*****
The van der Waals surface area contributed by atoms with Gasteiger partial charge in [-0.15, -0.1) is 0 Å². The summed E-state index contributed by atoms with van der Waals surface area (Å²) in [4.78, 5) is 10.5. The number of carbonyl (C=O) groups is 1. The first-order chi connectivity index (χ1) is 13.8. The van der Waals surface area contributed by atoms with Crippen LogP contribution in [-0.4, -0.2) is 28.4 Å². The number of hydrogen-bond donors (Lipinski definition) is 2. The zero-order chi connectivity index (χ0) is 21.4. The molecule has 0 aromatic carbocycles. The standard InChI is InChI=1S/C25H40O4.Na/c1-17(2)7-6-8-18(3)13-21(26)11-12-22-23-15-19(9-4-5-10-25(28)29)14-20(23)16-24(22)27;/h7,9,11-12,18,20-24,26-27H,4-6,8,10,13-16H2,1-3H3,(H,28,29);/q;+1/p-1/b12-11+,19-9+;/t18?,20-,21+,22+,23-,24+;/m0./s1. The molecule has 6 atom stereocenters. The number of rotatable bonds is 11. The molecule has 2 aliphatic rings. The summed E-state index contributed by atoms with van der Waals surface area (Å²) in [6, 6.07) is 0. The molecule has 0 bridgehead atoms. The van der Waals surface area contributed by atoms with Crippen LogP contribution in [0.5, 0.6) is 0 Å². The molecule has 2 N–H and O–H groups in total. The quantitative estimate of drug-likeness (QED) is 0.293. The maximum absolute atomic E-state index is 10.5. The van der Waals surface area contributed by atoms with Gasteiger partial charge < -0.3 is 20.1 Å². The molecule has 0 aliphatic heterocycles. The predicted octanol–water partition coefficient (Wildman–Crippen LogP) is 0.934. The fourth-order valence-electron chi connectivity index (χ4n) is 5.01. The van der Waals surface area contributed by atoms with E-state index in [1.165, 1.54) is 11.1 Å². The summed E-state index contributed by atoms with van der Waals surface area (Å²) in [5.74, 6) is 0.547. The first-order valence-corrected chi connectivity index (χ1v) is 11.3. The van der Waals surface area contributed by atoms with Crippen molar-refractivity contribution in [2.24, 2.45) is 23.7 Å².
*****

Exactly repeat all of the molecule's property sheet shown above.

The van der Waals surface area contributed by atoms with Gasteiger partial charge in [-0.15, -0.1) is 0 Å². The summed E-state index contributed by atoms with van der Waals surface area (Å²) in [4.78, 5) is 10.5. The number of carbonyl (C=O) groups is 1. The first-order chi connectivity index (χ1) is 13.8. The van der Waals surface area contributed by atoms with Crippen LogP contribution in [-0.4, -0.2) is 28.4 Å². The number of hydrogen-bond donors (Lipinski definition) is 2. The zero-order chi connectivity index (χ0) is 21.4. The molecule has 0 aromatic carbocycles. The standard InChI is InChI=1S/C25H40O4.Na/c1-17(2)7-6-8-18(3)13-21(26)11-12-22-23-15-19(9-4-5-10-25(28)29)14-20(23)16-24(22)27;/h7,9,11-12,18,20-24,26-27H,4-6,8,10,13-16H2,1-3H3,(H,28,29);/q;+1/p-1/b12-11+,19-9+;/t18?,20-,21+,22+,23-,24+;/m0./s1. The molecule has 6 atom stereocenters. The number of rotatable bonds is 11. The molecule has 2 aliphatic rings. The summed E-state index contributed by atoms with van der Waals surface area (Å²) in [6, 6.07) is 0. The molecule has 0 bridgehead atoms. The van der Waals surface area contributed by atoms with Crippen LogP contribution in [0.5, 0.6) is 0 Å². The molecule has 2 N–H and O–H groups in total. The quantitative estimate of drug-likeness (QED) is 0.293. The maximum absolute atomic E-state index is 10.5. The van der Waals surface area contributed by atoms with Gasteiger partial charge < -0.3 is 20.1 Å². The molecule has 0 aliphatic heterocycles. The predicted octanol–water partition coefficient (Wildman–Crippen LogP) is 0.934. The fourth-order valence-electron chi connectivity index (χ4n) is 5.01. The van der Waals surface area contributed by atoms with E-state index in [1.165, 1.54) is 11.1 Å². The summed E-state index contributed by atoms with van der Waals surface area (Å²) in [5.74, 6) is 0.547. The first-order valence-corrected chi connectivity index (χ1v) is 11.3. The van der Waals surface area contributed by atoms with Crippen molar-refractivity contribution in [2.24, 2.45) is 23.7 Å².